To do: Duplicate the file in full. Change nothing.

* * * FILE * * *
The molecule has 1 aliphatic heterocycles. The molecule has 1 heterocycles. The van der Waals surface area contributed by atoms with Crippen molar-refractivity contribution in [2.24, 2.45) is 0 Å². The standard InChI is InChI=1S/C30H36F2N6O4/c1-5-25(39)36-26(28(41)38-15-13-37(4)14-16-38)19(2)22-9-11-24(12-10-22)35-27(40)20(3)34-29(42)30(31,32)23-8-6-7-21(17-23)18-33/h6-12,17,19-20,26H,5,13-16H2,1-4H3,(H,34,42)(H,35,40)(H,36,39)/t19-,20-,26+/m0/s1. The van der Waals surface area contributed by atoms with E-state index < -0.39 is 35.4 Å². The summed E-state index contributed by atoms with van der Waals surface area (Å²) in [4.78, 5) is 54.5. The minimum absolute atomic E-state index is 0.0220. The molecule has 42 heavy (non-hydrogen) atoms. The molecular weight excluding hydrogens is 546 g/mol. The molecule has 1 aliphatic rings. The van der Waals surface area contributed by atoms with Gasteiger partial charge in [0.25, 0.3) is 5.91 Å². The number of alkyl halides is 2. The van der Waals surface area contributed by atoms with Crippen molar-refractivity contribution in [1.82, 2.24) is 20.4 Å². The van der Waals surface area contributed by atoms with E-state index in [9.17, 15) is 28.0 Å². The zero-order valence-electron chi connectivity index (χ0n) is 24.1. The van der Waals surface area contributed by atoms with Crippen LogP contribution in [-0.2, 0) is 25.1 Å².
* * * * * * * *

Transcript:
The molecule has 1 aliphatic heterocycles. The molecule has 1 heterocycles. The van der Waals surface area contributed by atoms with Crippen molar-refractivity contribution in [2.24, 2.45) is 0 Å². The standard InChI is InChI=1S/C30H36F2N6O4/c1-5-25(39)36-26(28(41)38-15-13-37(4)14-16-38)19(2)22-9-11-24(12-10-22)35-27(40)20(3)34-29(42)30(31,32)23-8-6-7-21(17-23)18-33/h6-12,17,19-20,26H,5,13-16H2,1-4H3,(H,34,42)(H,35,40)(H,36,39)/t19-,20-,26+/m0/s1. The van der Waals surface area contributed by atoms with E-state index < -0.39 is 35.4 Å². The summed E-state index contributed by atoms with van der Waals surface area (Å²) in [4.78, 5) is 54.5. The minimum absolute atomic E-state index is 0.0220. The molecule has 42 heavy (non-hydrogen) atoms. The molecular weight excluding hydrogens is 546 g/mol. The molecule has 1 aliphatic rings. The van der Waals surface area contributed by atoms with Gasteiger partial charge in [0.25, 0.3) is 5.91 Å². The number of alkyl halides is 2. The van der Waals surface area contributed by atoms with Crippen molar-refractivity contribution in [1.82, 2.24) is 20.4 Å². The van der Waals surface area contributed by atoms with E-state index in [9.17, 15) is 28.0 Å². The zero-order valence-electron chi connectivity index (χ0n) is 24.1. The van der Waals surface area contributed by atoms with Crippen LogP contribution in [-0.2, 0) is 25.1 Å².